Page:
The whole thing will come down to whether or not you want your boat to be your life raft, and what you will do to keep as many of your components safe/salvageable when you get back to home port.
     
  9. gonzo
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    gonzo Senior Member

    Military vehicles have been using snorkel systems for decades; in salt water too.
     
  10. Schoonner
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    Schoonner Senior Member

    I wonder if there is a way to make my safety device non-patentable, as I believe that most safety devices should be treated. I want people to expound on my ideas, not feel like I might threaten them with lawyers if they make a safety device that's works out better. :!:
     
  11. gonzo
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    gonzo Senior Member

    Patents are voluntary. There is no Law that prevents an inventor from putting his work in the public domain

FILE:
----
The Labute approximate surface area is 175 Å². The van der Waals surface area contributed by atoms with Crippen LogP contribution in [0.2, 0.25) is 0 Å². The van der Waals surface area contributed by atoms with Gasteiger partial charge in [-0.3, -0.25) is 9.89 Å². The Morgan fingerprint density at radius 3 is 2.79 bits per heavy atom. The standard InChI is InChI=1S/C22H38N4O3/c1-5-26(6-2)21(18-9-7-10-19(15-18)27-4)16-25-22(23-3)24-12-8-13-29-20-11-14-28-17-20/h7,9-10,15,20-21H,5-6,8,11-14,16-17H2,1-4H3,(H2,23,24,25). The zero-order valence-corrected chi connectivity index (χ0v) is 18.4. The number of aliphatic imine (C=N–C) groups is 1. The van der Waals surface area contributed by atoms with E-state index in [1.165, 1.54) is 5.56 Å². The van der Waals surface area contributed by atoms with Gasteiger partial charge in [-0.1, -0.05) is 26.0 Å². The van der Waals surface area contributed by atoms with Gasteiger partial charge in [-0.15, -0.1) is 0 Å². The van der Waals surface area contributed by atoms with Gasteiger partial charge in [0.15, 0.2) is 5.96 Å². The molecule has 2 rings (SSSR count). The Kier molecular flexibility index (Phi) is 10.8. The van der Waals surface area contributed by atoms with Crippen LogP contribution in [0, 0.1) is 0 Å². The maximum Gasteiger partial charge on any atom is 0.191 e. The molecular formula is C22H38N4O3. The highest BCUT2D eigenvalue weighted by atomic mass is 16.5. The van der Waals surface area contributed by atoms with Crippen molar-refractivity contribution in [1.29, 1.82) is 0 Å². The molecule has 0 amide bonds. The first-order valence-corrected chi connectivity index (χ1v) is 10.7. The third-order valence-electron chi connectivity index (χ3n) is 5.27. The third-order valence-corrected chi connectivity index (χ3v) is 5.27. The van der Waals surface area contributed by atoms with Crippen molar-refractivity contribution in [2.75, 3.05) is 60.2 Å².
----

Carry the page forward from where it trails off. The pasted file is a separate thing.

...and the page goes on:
12. ancient kayaker
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    ancient kayaker aka Terry Haines

    The SOB had no business doing that, just a bully. It's surprisingly difficult to swamp a canoe provided the occupant doesn't panic. If the paddler sits on the floor it will just bob over the waves like a cork. It's usually the paddler panicking that causes the capsize. Of course surf is another matter . . .
     

  13. Schoonner
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    Schoonner Senior Member

    Idk, the waves he was making were coming from two sides, one after the other, and were pretty large. If I let one of them broadside me I'm fairly certain I would have been tossed out of the canoe. I was sitting in the back on the seat provided, and water was getting in over the gunwales, but I used the paddle to make the lightened front end hit the center of the waves he was creating. It was a powerful boat he was using, so the waves he made were probably 4 foot high and stuck up like the pyramids. Every time I let the bow get hit by two at once water came in the canoe and it scared me.